“I Don’t Really Cook….”
If you’re like me, you have friends or family members who hem, haw, and timidly declare time and again, “I don’t really cook….”
But if you poke, prod, and nudge enough, you realize that, yes, they actually can and do cook.
And quite well, thank you very much — whether they care to admit it to themselves and the rest of the world or not.
Take my friend, Joanne.
You may know her work from the glorious photos she used to take for the San Jose Mercury News, for the poignant pics she now takes for her wedding photography business, and for the lovely shot she took of me on my “About” page.
Joanne is a professional photographer. She is most gifted and skilled. She takes great pride in the work that she does behind the camera. Indeed, if she — instead of yours truly — had snapped the photo above, it would have looked far more gorgeous than my feeble attempt.
Yet get her talking about cooking and she is as bashful as can be. Listen to her words, and she’ll have you believe she can’t make a thing, that turning on a burner is beyond her capabilities, and that her home kitchen is a foreign land she dares not step into too often.
But taste her food, and you realize the truth: She sure can cook.
Joanne, who is Korean-American, invited me and our other friend, Lisa, over recently for a home-cooked Korean lunch. Together, we make up three-quarters of the Woo Hoo Wednesday Club (the fourth was otherwise occupied). Lisa and I, who are both Chinese-American, took copious notes, since Korean food is not a cuisine we are intimately familiar with. Joanne scurried about in the kitchen, as we peppered her with questions.
Her favorite local Korean market?
Hankook Supermarket on El Camino Real in Sunnyvale, because she likes its vast selections and its tidy appearance.
Her favorite brand of fish cake?
Osaki brand. Its fish cake is orange-red as opposed to others, which are more pink. When in doubt, she says, buy the more expensive brand and you won’t go wrong.
On Joanne’s menu that afternoon? Steamed white rice, assorted kimchi, “Joanne’s Mom’s Korean Omelet,” and “Tteokbokki” (chewy, thick Korean rice cakes tossed with meat in a thick, sweet-spicy sauce).
Like so many home cooks, Joanne cooks without really measuring, so the amounts in these two recipes below are a little fluid. The omelet is an easy weeknight side dish that’s cooked like pancakes in a frying pan. Joanne loves eating them dipped in ketchup, too.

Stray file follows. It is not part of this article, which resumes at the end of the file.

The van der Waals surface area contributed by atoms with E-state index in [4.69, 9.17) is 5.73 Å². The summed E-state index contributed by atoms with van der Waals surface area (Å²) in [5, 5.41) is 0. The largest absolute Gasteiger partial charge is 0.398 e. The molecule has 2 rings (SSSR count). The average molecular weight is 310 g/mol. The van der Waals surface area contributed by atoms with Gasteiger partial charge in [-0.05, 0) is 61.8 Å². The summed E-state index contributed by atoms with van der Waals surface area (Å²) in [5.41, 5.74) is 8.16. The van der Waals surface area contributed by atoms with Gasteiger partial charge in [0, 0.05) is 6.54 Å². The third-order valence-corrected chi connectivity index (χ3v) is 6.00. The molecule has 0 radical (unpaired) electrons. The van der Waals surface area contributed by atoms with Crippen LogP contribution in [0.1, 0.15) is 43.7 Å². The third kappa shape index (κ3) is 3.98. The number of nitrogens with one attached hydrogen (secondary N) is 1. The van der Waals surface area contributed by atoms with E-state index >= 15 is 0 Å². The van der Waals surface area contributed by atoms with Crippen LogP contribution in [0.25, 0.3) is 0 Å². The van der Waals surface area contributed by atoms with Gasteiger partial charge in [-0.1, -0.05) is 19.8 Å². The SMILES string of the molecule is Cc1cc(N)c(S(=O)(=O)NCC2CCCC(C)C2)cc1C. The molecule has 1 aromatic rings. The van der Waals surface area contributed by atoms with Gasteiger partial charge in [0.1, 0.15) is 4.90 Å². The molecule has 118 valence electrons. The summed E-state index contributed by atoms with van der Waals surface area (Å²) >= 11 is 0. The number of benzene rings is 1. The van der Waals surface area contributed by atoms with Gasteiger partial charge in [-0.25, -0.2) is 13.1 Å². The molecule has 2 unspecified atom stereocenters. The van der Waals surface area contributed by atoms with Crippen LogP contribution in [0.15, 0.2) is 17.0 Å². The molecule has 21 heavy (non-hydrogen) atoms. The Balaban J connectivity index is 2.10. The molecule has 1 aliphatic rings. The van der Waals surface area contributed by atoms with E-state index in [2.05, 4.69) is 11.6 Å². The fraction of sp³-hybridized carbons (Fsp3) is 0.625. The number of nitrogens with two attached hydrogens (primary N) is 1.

The rice cakes in the stew are like mochi’s heftier cousin. They are dense and toothsome, and make for a hearty comfort dish. Along with the pickled radish and cabbage, we found our mouths happily a tingle with tang and heat.
We gals filled our plates, then loaded up on seconds.
When Joanne continued to insist that she doesn’t really cook, Lisa and I just gave each other a knowing glance.
Oh, yes, you do. Be proud of it, too.
Joanne’s Mom’s Omelet
1/2 package of Osaki fish sticks, shredded into small pieces
Generous amount of scallions, green and white parts chopped
Salt and pepper, to taste
A good-size pinch of toasted sesame seeds
Vegetable oil, for the pan
In a large bowl, beat the eggs. Add shredded fish sticks, scallions, salt and pepper, and sesame seeds; mix. The batter should be quite thick.
Heat a little oil in a frying pan on medium heat.
Drop pancake-shaped spoonfuls of batter in the pan (about 2 tablespoons of batter per small omelet). When the bottom is browned, flip the small omelets over to cook each on the other side. Remove cooked omelets to a serving plate. Cook more omelets the same way until you use up the batter.
The omelets can be served warm or at room temperature.
From Joanne Hoyoung-Lee
(serves 4 to 6)
2-pound bag of cylindrical rice cake noodles (Garae tteok)
1/2 pound marinated beef (available pre-marinated at Korean markets)*
Generous amount of chopped scallions
Handful of chopped white onion
Handful of thinly sliced carrots
1 to 2 tablespoons Korean hot pepper paste (Gochujang), or to taste
Pinch of sugar or to taste
Toasted sesame seeds
Soak rice cakes in water at least two hours. You also can soak the rice cakes overnight in the refrigerator.
In a large saute or frying pan on medium heat, drizzle in a little sesame oil. Stir-fry beef in the pan until browned. Add garlic, scallions, white onion, and carrots. Stir to mix.
Drain rice cakes, and add to pan. Stir in 1 to 2 tablespoons of the Korean red pepper paste. Add about 1 cup of water, and the sugar. Stir to incorporate.
Cover the pan, and let simmer for about 5-8 minutes. The sauce will thicken from the starch from the rice cakes. The rice cakes, themselves, should be tender, but not mushy or flabby in texture.
Transfer to a serving bowl and garnish with toasted sesame seeds.
(* You also can make your own marinated beef using thinly sliced beef seasoned with soy sauce, sesame oil, salt, and a pinch of sugar. Shrimp, pork or chicken also can be substituted.)
From Joanne Hoyoung-Lee